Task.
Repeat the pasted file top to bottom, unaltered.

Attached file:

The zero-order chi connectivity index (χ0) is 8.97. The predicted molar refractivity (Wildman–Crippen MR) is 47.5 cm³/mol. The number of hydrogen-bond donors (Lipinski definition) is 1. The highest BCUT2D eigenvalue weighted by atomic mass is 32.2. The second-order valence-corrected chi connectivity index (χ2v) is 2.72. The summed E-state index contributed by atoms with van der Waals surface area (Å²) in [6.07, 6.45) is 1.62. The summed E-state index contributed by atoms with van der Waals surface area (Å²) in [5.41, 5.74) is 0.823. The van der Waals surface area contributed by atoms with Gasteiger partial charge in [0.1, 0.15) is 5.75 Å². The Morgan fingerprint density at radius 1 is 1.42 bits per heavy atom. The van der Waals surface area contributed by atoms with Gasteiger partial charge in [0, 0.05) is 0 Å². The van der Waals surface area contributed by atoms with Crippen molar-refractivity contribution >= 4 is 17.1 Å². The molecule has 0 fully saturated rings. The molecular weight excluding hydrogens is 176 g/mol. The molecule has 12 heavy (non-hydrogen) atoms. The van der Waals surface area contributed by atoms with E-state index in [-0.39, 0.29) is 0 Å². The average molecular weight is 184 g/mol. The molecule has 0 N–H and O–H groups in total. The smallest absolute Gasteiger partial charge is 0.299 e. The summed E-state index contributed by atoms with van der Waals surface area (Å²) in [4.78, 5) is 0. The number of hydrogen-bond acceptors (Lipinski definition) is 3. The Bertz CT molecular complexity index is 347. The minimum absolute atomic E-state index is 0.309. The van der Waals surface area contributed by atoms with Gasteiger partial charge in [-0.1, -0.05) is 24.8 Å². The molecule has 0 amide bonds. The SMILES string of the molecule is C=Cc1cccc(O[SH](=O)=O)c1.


The zero-order chi connectivity index (χ0) is 8.97. The predicted molar refractivity (Wildman–Crippen MR) is 47.5 cm³/mol. The number of hydrogen-bond donors (Lipinski definition) is 1. The highest BCUT2D eigenvalue weighted by atomic mass is 32.2. The second-order valence-corrected chi connectivity index (χ2v) is 2.72. The summed E-state index contributed by atoms with van der Waals surface area (Å²) in [6.07, 6.45) is 1.62. The summed E-state index contributed by atoms with van der Waals surface area (Å²) in [5.41, 5.74) is 0.823. The van der Waals surface area contributed by atoms with Gasteiger partial charge in [0.1, 0.15) is 5.75 Å². The Morgan fingerprint density at radius 1 is 1.42 bits per heavy atom. The van der Waals surface area contributed by atoms with Gasteiger partial charge in [0, 0.05) is 0 Å². The van der Waals surface area contributed by atoms with Crippen molar-refractivity contribution >= 4 is 17.1 Å². The molecule has 0 fully saturated rings. The molecular weight excluding hydrogens is 176 g/mol. The molecule has 12 heavy (non-hydrogen) atoms. The van der Waals surface area contributed by atoms with E-state index in [-0.39, 0.29) is 0 Å². The average molecular weight is 184 g/mol. The molecule has 0 N–H and O–H groups in total. The smallest absolute Gasteiger partial charge is 0.299 e. The summed E-state index contributed by atoms with van der Waals surface area (Å²) in [4.78, 5) is 0. The number of hydrogen-bond acceptors (Lipinski definition) is 3. The Bertz CT molecular complexity index is 347. The minimum absolute atomic E-state index is 0.309. The van der Waals surface area contributed by atoms with Gasteiger partial charge in [-0.1, -0.05) is 24.8 Å². The molecule has 0 amide bonds. The SMILES string of the molecule is C=Cc1cccc(O[SH](=O)=O)c1.